Last days laugh­ing

Like my tat­too says, I won’t let this cruel dis­ease beat me

Chat - - Contents - By Vicky Huntley, 49, from east Lon­don

As I reached the top of the stairs, I stood there, puz­zled.

‘What did I come up here for again?’ I mum­bled. We’ve all done it, haven’t we? Most peo­ple would curse them­selves for be­ing for­get­ful or put it down to a se­nior mo­ment.

But as I stood here now, a shiver of fear ran down me.

Go­ing back down­stairs to where my part­ner of 11 years, Martin, was watch­ing West Ham on the TV, I sat down.

‘I’ve de­cided. I want to take the test,’ I said softly. He switched the telly off. ‘Are you sure?’ he asked, know­ing ex­actly what I meant.

‘Yes,’ I nod­ded. ‘It’s like a guillotine hang­ing over me. If we know, at least we can deal with it, be pre­pared.’

I was talk­ing about the test for Alzheimer’s.

You see, I’d lost three members of my fam­ily to a rare form of the aw­ful dis­ease.

My mum Su­san had been 58 when she’d died, her dad Peter had been 42, and his dad had suc­cumbed to it aged just 32.

It had been aw­ful to watch my bright, bub­bly mum dis­ap­pear.

Most cases of Alzheimer’s are not ge­net­i­cally in­her­ited.

But the type af­fect­ing my fam­ily was.

And be­cause three gen­er­a­tions of the same fam­ily had died from it, I’d al­ways known we were at a much higher risk, too.

I’d tried not to let it con­sume me. I’d fo­cused in­stead on my kids from my first mar­riage – Leanne, then 18, and Craig, 16.

Now I had a man I adored and a job I loved as a sup­port worker for adults with learn­ing dis­abil­i­ties.

Martin and I en­joyed tak­ing trips to Great Yar­mouth and hav­ing a drink at our lo­cal pub.

At week­ends, we’d go to watch our beloved West Ham play.

But, lately, I’d no­ticed that I was for­get­ting things more... It’s why I wanted to know. Be­fore the test, I was given six months of coun­selling to pre­pare me.

Then I went for the sim­ple blood test to see if I car­ried a pre­se­nilin 1 (PS1) gene that made me more likely to de­velop Alzheimer’s.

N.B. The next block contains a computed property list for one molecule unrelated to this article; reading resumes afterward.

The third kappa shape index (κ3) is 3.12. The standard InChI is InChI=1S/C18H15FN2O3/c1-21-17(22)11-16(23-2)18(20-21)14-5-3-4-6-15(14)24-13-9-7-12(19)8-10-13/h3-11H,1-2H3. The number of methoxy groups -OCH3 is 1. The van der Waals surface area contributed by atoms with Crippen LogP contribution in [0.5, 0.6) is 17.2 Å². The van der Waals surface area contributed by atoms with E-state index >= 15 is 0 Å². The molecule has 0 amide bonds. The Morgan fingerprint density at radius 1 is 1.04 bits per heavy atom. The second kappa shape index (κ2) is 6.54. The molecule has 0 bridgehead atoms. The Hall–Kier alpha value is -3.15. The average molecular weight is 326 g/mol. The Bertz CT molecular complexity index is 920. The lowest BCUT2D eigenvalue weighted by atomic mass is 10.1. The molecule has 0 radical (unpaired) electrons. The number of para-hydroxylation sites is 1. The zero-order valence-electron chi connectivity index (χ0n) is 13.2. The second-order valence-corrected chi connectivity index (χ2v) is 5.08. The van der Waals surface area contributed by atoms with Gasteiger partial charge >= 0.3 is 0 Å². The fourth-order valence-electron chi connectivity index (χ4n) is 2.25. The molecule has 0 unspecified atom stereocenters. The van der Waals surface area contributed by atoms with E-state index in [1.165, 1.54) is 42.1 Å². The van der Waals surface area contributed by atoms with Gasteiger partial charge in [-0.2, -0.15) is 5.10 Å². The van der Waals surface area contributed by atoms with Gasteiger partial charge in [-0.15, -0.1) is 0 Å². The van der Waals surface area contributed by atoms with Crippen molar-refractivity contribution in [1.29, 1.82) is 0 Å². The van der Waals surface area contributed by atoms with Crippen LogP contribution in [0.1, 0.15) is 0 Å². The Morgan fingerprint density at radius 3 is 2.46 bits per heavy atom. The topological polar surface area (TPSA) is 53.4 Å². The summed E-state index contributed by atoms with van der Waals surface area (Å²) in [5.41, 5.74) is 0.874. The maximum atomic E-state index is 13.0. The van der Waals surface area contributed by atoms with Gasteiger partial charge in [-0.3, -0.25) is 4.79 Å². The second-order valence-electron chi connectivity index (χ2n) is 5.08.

I was so fright­ened as I was called into the doc­tor’s of­fice.

‘I’m afraid the re­sults weren’t good,’ he said. ‘You have the gene.’

Be­side me, Martin sobbed into his hands.

I was just 37 and the life I’d mapped out in front of me was go­ing to be snatched away.

But, strangely, I felt a bur­den lift from my shoul­ders.

‘At least we know,’ I said, try­ing to com­fort Martin. ‘We can deal with it now.’

No­body could tell me when I’d get it, although I was pretty sure I was show­ing early signs.

And be­cause of the ages my rel­a­tives had died, I knew I’d prob­a­bly suf­fer the same fate.

Martin and I had thought we had an­other 50 years to­gether...

I’d just have to cram half a decade of love, life and laugh­ter into 20 years – if I was lucky.

But I vowed that while Alzheimer’s would get its claws into me one day, it wouldn’t beat me yet.

So, de­spite the blow, it was busi­ness as usual. I car­ried on work­ing, hav­ing a stroll round Da­gen­ham Mar­ket, bar­ter­ing with the stall­hold­ers.

And Martin, once he’d got his head around it, was my rock.

‘I’m go­ing nowhere,’ he promised me.

And the fol­low­ing year, he proved it re­ally was in sick­ness and in health when we mar­ried and hon­ey­mooned in Menorca.

But slowly, Alzheimer’s crept up on me.

I’d al­ways loved read­ing

I’d no­ticed I was for­get­ting things more and more

Martina Cole books, but now I’d read the same line over and over again, as I kept for­get­ting what I’d read.

Then, one day, I went to the su­per­mar­ket to do our weekly shop.

But stand­ing in the aisles, it seemed like ev­ery­thing was clos­ing in on me.

‘I can’t re­mem­ber why I’m here,’ I sobbed.

With that, I aban­doned the trol­ley and fled home.

Af­ter five years, I had to quit work be­cause I kept mak­ing mis­takes.

And I knew it was time to give up driv­ing – I was a dan­ger to my­self and other peo­ple.

It felt like my in­de­pen­dence was be­ing ripped away from me.

My bal­ance and speech started to be af­fected too.

The frus­tra­tion gave me ter­ri­ble mood swings, and Martin bore the brunt of them.

He was so kind and un­der­stand­ing, though.

And I still vowed to keep on fight­ing.

It’s why, last year, I de­cided to show Alzheimer’s ex­actly what I thought of it.

I went to a tat­too par­lour and had Alzheimer’s can kiss my arse tat­tooed on my right arm. ‘There,’ I grinned. ‘Take that!’ Now, though, 11 years af­ter I was di­ag­nosed, ev­ery day is a bat­tle.

My speech is the big­gest thing I have trou­ble with.

My brain knows what I want to say but I strug­gle to get the words out.

Martin still works as a bus driver, but I can’t be left alone.

Leanne, now 29, comes round when he’s out. My kids have been great. I try not to worry whether I’ve passed the Alzheimer’s gene on to them. I pray they’ve been lucky. If the kids get tested, it’ll be their choice. We haven’t dis­cussed it yet.

I have five amaz­ing grand­chil­dren now, and Martin and I still en­joy time to­gether. We go and watch the footy and have meals out. We live for the day and can’t think about to­mor­row. It’s hard to be­lieve, but I’m not scared. Alzheimer’s will rob me of a fu­ture but it won’t take ev­ery­thing.

I still have a fam­ily, love, hap­pi­ness, a sense of hu­mour.

How­ever long I have left, I’ll spend my last days laugh­ing.

If you don’t be­lieve me, just check out my tat­too!

Hubby Martin – my rock Me in 2014, af­ter a train­ing course for my ca­reer With my daugh­ter Leanne

My ink says it all! I’m liv­ing for NOW!

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